Thursday July 17, 2014
Monday, June 30, opponents of basing F-35A fighter jets in Burlington filed a lawsuit against Air Force Secretary Deborah Lee James, a legal reminder that the debate is far from over.
The lawsuit comes nearly seven months after the Dec. 2, 2013 decision and Dec. 3 announcement that 18 F-35A fighter jets will be based in South Burlington starting in 2020. The Vermont Air National Guard was among the six finalists under consideration to receive the jets.
The document challenges that basing F-35 fighter jets in Burlington would be a violation of Federal law, namely, the National Environmental Policy Act of 1969. The plaintiffs cite both the Draft and Final Environmental Impact Statement, which states that the jets will produce noise levels exceeding 65 db DNL for thousands of residents; According the Department of Defense and Federal Aviation standards, levels exceeding 65 db DNL are deemed incompatible with residential use.
The plaintiffs’ listed concerns include decreased property values, health risks, effects on historic properties, and the “low-probability but catastrophic consequences” in the event of a crash. In recent news, an F-35 jet caught fire on June 23 while trying to take off at the Eglin Air Force Base in Florida. Subsequently, the Department of Defense grounded its entire fleet of F-35s pending further investigation of the issue.
Bristol-based lawyer James Dumont represents the eight listed parties in the lawsuit: seven residents from South Burlington and Winooski, as well as the Stop the F-35 Coalition. The parties sued the Air Force on eight counts, as listed below:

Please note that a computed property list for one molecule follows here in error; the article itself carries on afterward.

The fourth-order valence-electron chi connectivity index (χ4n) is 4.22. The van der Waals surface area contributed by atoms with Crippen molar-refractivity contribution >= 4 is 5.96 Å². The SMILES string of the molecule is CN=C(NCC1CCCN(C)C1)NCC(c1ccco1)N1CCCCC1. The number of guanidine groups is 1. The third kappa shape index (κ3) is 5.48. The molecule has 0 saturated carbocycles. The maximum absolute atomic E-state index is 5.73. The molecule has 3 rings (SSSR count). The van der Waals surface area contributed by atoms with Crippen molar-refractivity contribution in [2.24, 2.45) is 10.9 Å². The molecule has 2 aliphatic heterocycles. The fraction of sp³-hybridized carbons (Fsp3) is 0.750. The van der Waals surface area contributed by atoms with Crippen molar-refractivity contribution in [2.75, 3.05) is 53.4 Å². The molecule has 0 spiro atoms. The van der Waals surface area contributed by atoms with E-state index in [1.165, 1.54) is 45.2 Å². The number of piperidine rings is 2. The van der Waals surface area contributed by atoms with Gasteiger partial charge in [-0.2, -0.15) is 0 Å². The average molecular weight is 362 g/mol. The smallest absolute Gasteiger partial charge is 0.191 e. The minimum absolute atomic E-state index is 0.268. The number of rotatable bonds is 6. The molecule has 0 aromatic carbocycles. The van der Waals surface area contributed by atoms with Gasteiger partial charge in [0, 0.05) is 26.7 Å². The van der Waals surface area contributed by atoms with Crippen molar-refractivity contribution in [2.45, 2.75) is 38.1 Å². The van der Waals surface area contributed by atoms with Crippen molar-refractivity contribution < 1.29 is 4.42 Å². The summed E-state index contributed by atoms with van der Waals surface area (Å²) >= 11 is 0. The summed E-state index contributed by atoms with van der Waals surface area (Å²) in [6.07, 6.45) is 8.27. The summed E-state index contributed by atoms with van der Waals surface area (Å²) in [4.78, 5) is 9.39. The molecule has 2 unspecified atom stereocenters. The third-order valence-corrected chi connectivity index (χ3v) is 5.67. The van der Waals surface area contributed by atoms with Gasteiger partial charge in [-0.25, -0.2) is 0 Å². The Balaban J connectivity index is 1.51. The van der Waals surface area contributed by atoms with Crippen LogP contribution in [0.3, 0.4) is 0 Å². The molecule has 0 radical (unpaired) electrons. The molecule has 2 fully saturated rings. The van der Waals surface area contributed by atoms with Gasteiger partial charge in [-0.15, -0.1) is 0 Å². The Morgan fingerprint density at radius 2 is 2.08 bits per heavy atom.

Count 1 – Failure to Adequately Address Mitigation under NEPA
Count 2 – Failure to Address Conflict with State and Local Law under NEPA
Count 3 – Failure to Address Socioeconomic Impacts Under NEPA
Count 4 – Failure to Identify and Evaluate Harm to Historic Properties Under NEPA
Count 5 – Failure to Consider the Current Management Practice of Discontinuing the Vintage of F-16 Jets Located at BIA as the No-Action Alternative or a Reasonable Alternative under NEPA
Count 6 – Failure to Consider the Low-Probability Catastrophic Impacts of Exposure of the Public to the Extraordinarily Toxic Particulates and Fumes of Burning Carbon Fiber and Stealth Coatings under NEPA
Count 7 – Adoption of the Mitigation Report Without Notice to the Public as Required by NEPA
Count 8 – Violation of NHPA
While the lawsuit awaits a response from the defendant, the City of South Burlington is working on strengthening the relationship between the Burlington International Airport and the residents in the Chamberlin neighborhood/airport area via a long-term strategy. South Burlington received two planning grants to go through with the project; the city received $19,000 from Vermont Department of Housing and Community Development through the Municipal Planning Grant Program ($19,000), and the Chittenden County Regional Planning Commission awarded the city $136,500 earlier this month.
SOURCE: Miranda Jonswold, Correspondent